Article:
The conversation went pretty much as expected. All the liberal clergy gathered drank to the health of gays. Many of them knew what good givers the LGBTQ crowd were at their local churches. They also knew that the quickest route to losing their positions was to stand up against the zeitgeist. And so they laughed and guffawed at their clumsy and backwards fundamentalist “brethren.”
After agreeing, over several rounds, at the nekulturny character of the fundamentalists Achilles piped up with a complaint about the few remaining old school Presbyterians that remained in his denomination,
“I think one of our problems in the Apostolic Presbyterian Ecclesial (APE) is that many of our Pastors belong to the intellectual class and they have this overwhelming necessity to be right. They sense that being right is of ultimate importance. They are always studying, always reading and so being right is important to them. And I think we must agree that is poisonous to the Church.”
All agreed but suddenly the waiter, who was serving up the girly drinks, couldn’t resist and asked,
“So, tell me Achilles, are you insisting that you are right about that observation you just made?”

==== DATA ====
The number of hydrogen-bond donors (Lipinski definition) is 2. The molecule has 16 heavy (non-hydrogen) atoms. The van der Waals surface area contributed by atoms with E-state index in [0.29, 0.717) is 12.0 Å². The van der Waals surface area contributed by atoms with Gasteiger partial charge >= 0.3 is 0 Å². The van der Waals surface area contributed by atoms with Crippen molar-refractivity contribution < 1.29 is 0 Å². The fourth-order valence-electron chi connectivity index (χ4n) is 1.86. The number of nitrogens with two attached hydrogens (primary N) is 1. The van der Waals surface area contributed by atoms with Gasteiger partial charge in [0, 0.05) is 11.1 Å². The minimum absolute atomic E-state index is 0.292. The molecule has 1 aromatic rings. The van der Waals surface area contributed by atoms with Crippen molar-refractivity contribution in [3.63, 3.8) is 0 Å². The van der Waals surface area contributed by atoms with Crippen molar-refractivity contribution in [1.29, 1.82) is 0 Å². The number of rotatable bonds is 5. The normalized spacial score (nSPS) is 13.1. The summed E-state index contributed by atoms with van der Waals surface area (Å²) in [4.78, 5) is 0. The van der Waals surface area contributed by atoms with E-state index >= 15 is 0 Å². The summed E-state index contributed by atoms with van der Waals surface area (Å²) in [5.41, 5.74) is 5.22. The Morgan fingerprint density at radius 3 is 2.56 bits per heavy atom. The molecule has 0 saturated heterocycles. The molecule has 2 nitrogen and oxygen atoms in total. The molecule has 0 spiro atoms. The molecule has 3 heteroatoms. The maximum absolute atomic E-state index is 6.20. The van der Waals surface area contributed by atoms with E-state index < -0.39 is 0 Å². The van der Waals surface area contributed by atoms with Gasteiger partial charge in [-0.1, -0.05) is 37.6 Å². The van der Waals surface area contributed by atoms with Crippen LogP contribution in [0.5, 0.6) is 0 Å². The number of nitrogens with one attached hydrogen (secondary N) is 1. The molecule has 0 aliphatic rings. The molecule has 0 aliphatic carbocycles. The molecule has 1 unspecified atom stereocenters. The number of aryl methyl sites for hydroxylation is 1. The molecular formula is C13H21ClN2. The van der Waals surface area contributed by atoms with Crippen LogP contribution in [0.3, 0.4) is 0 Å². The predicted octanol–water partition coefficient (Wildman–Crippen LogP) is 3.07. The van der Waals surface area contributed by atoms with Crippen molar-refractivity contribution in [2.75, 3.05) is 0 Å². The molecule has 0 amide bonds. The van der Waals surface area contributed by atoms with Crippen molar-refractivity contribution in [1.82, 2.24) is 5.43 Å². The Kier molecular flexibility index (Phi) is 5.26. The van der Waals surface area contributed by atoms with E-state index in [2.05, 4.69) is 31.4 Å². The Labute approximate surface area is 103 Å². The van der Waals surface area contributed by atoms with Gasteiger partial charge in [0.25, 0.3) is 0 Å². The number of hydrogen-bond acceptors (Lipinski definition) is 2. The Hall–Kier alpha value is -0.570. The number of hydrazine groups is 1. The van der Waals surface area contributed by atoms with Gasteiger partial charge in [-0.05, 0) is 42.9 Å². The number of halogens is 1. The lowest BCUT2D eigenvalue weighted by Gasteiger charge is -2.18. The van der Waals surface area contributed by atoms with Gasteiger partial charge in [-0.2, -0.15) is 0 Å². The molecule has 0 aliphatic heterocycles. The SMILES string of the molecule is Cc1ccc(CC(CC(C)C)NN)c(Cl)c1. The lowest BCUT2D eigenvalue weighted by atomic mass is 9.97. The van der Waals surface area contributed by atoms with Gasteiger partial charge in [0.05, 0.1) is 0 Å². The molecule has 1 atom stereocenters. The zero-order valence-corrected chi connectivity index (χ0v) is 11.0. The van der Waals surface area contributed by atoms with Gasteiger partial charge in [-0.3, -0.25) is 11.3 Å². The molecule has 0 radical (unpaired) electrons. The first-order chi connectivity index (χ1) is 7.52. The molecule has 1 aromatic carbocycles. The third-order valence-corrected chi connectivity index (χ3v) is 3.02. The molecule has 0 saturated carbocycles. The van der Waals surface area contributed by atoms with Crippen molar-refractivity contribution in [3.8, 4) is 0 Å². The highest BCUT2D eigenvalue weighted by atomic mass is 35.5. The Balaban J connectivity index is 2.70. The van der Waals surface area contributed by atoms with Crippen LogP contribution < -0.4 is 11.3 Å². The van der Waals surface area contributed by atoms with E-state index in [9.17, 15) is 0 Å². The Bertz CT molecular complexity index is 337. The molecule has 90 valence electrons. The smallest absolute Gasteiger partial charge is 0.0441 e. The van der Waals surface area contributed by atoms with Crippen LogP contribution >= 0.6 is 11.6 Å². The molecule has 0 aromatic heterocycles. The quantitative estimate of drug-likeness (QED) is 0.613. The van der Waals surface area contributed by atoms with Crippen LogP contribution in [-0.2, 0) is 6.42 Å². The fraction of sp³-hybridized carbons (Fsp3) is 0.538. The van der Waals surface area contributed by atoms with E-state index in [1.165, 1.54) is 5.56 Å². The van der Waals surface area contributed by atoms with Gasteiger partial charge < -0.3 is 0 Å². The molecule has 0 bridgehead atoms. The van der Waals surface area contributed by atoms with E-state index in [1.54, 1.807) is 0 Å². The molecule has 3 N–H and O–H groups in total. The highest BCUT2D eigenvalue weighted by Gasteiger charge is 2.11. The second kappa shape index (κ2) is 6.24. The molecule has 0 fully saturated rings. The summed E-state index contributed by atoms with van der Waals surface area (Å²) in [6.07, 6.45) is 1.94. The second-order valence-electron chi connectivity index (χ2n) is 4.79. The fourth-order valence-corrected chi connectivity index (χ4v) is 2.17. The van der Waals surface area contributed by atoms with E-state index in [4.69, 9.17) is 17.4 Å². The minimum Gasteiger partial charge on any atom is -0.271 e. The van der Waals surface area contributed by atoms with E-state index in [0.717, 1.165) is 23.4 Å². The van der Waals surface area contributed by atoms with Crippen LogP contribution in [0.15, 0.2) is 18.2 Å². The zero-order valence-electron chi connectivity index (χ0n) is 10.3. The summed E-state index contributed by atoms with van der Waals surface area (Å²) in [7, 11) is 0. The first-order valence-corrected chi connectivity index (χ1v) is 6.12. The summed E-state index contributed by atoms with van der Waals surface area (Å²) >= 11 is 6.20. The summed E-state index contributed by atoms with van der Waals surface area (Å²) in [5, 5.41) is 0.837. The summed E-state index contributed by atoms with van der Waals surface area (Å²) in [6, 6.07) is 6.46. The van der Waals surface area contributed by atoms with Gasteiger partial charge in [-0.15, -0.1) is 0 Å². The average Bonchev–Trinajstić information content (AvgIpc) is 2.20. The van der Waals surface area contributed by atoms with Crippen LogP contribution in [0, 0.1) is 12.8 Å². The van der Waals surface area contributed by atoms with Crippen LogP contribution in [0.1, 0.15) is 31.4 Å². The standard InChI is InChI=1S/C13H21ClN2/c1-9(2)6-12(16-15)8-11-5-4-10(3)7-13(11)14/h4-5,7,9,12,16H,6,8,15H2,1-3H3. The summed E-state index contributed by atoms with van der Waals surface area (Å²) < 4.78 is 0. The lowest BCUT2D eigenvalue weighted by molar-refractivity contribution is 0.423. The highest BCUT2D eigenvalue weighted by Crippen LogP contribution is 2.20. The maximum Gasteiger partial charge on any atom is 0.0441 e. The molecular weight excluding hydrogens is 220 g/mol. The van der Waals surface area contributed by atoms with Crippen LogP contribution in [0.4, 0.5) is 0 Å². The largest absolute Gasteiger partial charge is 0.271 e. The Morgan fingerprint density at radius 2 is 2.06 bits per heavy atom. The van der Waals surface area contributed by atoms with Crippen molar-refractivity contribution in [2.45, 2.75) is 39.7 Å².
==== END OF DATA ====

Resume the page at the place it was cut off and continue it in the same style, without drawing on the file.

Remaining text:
This waiter was not unknown to the Liberal, Sherry-sipping clergy. This was the walking conundrum waiter they loved to tease good-naturedly. Christopher Roberts was an anomaly that the liberals couldn’t resist. They always insisted on his being their waiter. Christopher was a tent-maker minister who had no problem with an occasional stiff drink, salty phrase, or stinging pejorative. Christopher didn’t have a pietistic bone in his body and the only people he lampooned more than Fundamentalist preachers were the Liberal and “diverse” crowd that gathered twice a month during his shift.
Achilles was mute over Christopher’s question, and so he asked again, amidst the nervous laughter of the other assembled clergy.
“Achilles, you just noted that the problem with too many of the fundamentalist clergy in your denomination is that they insist on being right.”